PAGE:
In a conversation this morning I was reminded that I am a failure. That was not the intention of the person speaking with me, but a conclusion I came to on my own. It is a striking realization. After four weeks of a mini-sabbatical, it has been difficult getting to a place of reflection, debriefing, healing and letting go. Perhaps more than nine years of significant failure takes its toll on the back, shoulders, head and heart of anyone living and working in a place like ours in God’s city of
The truth is Spirit of Hope fails far more often than it succeeds. I am not going to say that twice because it is hard enough the first time. More people go back to their addiction than come out. For every victory at Spirit Farm we encounter two more obstacles. When new souls come to the community they bring their gifts, but also their baggage. As many people reject us for being welcoming to same gender loving people as embrace and admire us. With every place we provide positive change and improvement in our neighborhood there are several places that get worse. No matter how much change we affect, the push back against us seems so much stronger.
Spirit of Hope fails in programming all the time. We believe we have the greatest idea, support from the community, and the tools to make it happen. Somehow, it flops. If we were a sports team we would be up for the first round draft pick every year because we always have the worst record. Still, without question, the only ministries, events and programs that matter have come from major failures.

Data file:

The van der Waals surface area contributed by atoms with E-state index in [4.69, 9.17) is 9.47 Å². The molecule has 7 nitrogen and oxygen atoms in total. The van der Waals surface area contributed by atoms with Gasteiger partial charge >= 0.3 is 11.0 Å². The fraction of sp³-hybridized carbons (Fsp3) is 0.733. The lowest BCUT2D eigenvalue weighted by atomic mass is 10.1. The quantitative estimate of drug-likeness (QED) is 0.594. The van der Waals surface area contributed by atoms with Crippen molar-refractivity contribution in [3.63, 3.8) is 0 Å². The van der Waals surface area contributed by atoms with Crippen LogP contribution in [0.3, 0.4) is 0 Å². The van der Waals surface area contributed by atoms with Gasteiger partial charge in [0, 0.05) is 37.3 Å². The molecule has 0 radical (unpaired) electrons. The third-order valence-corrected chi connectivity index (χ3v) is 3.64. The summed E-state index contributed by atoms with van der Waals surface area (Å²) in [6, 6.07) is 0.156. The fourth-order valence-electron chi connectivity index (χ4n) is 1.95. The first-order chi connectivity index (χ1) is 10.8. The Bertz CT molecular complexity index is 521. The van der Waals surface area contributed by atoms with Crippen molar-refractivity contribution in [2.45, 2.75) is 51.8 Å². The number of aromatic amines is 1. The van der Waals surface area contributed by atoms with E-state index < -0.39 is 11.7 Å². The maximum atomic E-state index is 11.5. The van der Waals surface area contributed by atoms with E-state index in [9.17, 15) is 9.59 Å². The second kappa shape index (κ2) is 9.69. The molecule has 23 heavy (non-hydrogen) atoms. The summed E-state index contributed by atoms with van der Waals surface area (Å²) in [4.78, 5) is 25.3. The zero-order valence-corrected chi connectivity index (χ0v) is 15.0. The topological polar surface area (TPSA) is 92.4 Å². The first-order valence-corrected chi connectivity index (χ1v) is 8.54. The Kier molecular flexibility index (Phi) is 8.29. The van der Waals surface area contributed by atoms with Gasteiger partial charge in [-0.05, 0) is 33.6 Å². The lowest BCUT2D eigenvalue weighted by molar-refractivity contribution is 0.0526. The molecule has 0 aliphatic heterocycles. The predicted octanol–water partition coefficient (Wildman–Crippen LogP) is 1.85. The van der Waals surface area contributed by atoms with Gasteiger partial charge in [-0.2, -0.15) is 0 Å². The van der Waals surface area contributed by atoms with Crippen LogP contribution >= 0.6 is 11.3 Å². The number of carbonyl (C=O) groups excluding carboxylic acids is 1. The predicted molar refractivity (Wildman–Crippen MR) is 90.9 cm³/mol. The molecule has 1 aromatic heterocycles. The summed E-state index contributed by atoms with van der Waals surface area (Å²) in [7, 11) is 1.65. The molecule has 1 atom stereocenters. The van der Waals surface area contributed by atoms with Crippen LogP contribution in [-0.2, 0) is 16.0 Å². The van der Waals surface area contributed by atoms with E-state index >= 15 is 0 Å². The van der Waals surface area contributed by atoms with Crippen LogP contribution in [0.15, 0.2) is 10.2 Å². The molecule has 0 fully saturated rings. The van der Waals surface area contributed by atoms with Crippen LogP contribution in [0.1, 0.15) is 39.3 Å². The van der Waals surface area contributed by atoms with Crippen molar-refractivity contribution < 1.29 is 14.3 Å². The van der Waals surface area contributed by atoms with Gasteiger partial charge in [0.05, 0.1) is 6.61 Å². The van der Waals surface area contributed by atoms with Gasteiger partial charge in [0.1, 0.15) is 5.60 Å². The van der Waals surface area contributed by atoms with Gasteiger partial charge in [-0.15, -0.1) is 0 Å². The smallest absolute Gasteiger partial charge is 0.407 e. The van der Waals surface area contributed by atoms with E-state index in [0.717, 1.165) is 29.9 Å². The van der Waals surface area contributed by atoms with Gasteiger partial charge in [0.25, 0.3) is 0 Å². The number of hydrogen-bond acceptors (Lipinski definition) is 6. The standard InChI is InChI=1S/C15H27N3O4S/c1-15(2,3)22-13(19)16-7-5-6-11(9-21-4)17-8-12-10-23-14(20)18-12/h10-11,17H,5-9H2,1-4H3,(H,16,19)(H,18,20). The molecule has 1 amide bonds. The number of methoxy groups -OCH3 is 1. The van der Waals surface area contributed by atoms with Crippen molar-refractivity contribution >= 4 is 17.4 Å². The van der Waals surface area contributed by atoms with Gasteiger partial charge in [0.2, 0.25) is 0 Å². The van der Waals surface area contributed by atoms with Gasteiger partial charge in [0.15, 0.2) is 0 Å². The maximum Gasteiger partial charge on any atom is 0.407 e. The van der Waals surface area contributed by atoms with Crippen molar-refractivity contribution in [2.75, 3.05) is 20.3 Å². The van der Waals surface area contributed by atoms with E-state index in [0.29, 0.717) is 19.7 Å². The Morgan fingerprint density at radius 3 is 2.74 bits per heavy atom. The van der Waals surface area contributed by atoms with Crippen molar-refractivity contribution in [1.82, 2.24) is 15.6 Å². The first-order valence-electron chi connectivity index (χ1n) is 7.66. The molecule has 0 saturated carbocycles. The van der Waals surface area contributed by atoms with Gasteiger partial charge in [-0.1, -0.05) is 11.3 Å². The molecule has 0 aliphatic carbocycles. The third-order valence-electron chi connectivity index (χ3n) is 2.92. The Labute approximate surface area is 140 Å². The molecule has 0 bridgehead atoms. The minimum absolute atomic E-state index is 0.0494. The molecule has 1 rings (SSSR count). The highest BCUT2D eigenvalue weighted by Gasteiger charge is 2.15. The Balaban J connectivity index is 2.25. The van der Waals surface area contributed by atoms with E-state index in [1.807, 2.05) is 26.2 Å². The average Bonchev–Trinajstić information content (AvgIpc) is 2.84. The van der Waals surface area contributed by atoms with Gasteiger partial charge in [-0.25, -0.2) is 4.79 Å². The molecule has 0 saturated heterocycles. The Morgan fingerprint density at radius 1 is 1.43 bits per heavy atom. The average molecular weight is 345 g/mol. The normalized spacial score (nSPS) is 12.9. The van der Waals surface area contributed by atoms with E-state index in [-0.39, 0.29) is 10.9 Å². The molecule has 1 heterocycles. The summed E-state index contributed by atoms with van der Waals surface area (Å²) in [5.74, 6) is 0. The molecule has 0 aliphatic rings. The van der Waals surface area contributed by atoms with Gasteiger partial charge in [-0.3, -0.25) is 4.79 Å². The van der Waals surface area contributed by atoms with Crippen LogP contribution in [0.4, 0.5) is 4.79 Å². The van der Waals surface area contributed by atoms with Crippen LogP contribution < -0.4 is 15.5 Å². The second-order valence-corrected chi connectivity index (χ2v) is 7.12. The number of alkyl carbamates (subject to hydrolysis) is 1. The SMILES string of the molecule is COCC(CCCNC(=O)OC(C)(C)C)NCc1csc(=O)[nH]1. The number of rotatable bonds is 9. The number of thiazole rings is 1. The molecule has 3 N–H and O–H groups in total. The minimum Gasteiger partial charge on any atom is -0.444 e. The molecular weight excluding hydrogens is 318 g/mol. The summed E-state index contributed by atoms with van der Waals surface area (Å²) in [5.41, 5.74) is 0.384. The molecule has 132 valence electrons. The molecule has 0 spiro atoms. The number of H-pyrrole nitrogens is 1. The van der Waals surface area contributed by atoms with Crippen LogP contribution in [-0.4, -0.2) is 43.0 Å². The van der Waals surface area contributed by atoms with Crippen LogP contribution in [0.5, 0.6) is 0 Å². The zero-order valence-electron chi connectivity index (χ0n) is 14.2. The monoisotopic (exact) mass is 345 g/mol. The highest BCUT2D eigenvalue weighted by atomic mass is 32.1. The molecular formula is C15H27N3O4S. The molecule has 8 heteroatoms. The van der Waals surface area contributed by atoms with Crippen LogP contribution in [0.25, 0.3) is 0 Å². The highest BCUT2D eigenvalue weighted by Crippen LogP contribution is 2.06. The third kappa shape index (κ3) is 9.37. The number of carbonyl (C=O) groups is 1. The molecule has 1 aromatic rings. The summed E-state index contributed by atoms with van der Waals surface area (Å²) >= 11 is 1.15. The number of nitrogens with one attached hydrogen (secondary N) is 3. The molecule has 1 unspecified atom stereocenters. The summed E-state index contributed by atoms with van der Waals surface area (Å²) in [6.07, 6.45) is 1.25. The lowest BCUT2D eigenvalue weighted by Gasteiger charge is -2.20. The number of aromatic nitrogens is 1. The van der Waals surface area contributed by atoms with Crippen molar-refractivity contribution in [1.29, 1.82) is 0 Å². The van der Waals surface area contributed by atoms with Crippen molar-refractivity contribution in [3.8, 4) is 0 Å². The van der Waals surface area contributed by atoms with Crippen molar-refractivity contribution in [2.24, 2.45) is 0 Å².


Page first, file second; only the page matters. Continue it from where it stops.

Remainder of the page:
Wisdom knows, in the midst of failure, whether to abandon a ministry or program altogether, or modify it for improvement. Wisdom knows how much to invest oneself in the heart and life of another person, knowing that person is likely to abandon the love being offered free of charge. Wisdom grants strength to heal, dream and hope even when clouds of heaviness seek to weaken, harm and depress. Wisdom is the spirit of hope that has become the very stitching in the seams of those who work for love and justice and change.
Sitting at the feet of Dr. James Cone at Union Theological Seminary in
, just a few weeks after the events of September 11th, 2001, when our nation was screaming for blood, he reminded his students that Jesus was a failure. A success would have made Jesus king or emperor, embracing his teachings and making his words and calls for justice the mainstream thought of the culture. However, Jesus died poor, rejected, and murdered for his beliefs and his lifestyle of bringing liberation to the people. New York City
Failure is a lifestyle. All those who dip their toe into the pond of justice work will find it cold and treacherous. Not many, especially not many with privilege, will stay there long. The failure becomes too heavy of a burden and the water is too deep. Yet failure is necessary, because every now and then the powers and clouds of ugliness and oppression yield because they cannot take it any more. The push, the wind, from those who are not afraid to be failures, becomes too strong for them to remain in place.